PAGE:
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His steeds, usurp a place they well deserve.
The groans of nature in this nether world, Which Heav'n has heard for ages, have an end. Foretold by prophets, and by poets sung,
Whose fire was kindled at the prophets' lamp,
Sweet is the harp of prophecy ; too sweet
Oh scenes surpassing fable, and yet true, Scenes of accomplish'd bliss ! which who can see, Though but in distant prospect, and not feel
His soul refresh'd with foretaste of the joy ? Rivers of gladness water all the earth, And clothe all climes with beauty ; the reproach Of barrenness is past. The fruitful field Laughs with abundance; and the land, once lean, Or fertile only in its own disgrace, Exults to see its thistly curse repeaļd. The various seasons woven into one, And that one season an eternal spring, The garden fears no blight, and needs no fence, For there is none to covet, all are full. The lion, and the libbard, and the bear Graze with the fearless flocks; all bask at noon Together, or all gambol in the shade Of the same grove, and drink one common stream. Antipathies are none. No foe to man Lurks in the serpent now : the mother sees, And smiles to see, her infant's playful hand Stretch'd forth to dally with the crested worm, To stroke his azure neck, or to receive The lambent homage of his arrowy tongue. All creatures worship man, and all mankind One Lord, one Father. Error has no place: That creeping pestilence is driv'n away ; The breath of heav'n has chas’d it. In the heart No passion touches a discordant string, But all is harmony and love. Disease Is not : the pure and uncontam’nate blood Holds its due course, nor fears the frost of age. One song employs all nations ; and all cry,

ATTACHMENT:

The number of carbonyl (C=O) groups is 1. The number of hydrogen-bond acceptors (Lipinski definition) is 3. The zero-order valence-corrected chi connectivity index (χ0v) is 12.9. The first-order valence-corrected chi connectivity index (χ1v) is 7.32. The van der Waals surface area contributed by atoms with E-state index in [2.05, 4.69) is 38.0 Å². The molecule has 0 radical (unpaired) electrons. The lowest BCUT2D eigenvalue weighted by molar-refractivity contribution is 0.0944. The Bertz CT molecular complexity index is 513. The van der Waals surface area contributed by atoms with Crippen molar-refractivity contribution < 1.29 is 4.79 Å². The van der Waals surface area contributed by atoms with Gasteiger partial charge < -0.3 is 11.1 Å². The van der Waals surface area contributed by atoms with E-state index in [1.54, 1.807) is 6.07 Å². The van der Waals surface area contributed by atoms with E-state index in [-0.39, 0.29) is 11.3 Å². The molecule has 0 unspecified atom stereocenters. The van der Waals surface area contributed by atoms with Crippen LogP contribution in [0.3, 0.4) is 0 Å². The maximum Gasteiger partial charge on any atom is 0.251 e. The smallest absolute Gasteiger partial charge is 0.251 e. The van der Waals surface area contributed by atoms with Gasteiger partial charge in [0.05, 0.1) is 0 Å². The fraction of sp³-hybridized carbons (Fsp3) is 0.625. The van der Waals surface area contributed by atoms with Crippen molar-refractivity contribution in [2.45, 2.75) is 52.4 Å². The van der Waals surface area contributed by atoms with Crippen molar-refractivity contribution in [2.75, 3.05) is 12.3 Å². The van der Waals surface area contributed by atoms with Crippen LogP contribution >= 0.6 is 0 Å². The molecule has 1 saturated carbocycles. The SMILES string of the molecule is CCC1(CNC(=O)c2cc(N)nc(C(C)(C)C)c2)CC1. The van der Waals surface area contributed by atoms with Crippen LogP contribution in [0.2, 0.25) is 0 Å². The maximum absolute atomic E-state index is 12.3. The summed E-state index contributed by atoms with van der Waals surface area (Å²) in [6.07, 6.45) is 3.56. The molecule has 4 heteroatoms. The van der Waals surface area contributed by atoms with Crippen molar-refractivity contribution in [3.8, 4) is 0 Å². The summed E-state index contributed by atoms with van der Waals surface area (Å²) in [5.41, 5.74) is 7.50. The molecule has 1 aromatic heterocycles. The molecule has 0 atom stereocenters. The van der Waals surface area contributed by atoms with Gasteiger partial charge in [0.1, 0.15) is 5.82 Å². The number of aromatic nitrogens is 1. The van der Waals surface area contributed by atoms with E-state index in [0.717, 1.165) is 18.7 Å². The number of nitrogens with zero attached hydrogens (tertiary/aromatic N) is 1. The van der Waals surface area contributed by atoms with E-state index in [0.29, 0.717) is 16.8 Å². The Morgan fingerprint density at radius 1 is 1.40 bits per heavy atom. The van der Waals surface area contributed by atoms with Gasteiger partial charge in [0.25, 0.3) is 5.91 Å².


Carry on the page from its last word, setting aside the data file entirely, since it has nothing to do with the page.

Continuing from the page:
“ Worthy the Lamb, for he was slain for us !"
And endless her increase. Thy rams are there,
O Sion! an assembly such as earth
* Nebaioth and Kedar, the sons of Ishmael, and progenitors of the Arabs, in the prophetic scripture here alluded to, may
Thus heav'n-ward all things tend. For all were
once Perfect, and all must be at length restor'd. So God has greatly purpos'd ; who would else In his dishonour'd works himself endure Dishonour, and be wrong'd without redress. Haste, then, and wheel away a shatter'd world, Ye slow-revolving seasons! we would see (A sight to which our eyes are strangers yet) A world that does not dread and hate his laws, And suffer for its crime ; would learn how fair The creature is that God pronounces good, How pleasant in itself what pleases him. Here ev'ry drop of honey hides a sting ; Worms wind themselves into our sweetest flow'rs ; And ev'n the joy that haply some poor heart Derives from heav'n, pure as the fountain is, Is sullied in the stream, taking a taint From touch of human lips, at best impure. Oh for a world in principle as chaste As this is gross and selfish ! over which Custom and prejudice shall bear no sway, That govern all things here, should’ring aside The meek and modest truth, and forcing her To seek a refuge from the tongue of strife In nooks obscure, far from the ways of men :Where violence shall never lift the sword, Nor cunning justify the proud man's wrong, Leaving the poor no remedy but tears :Where he that fills an office shall esteem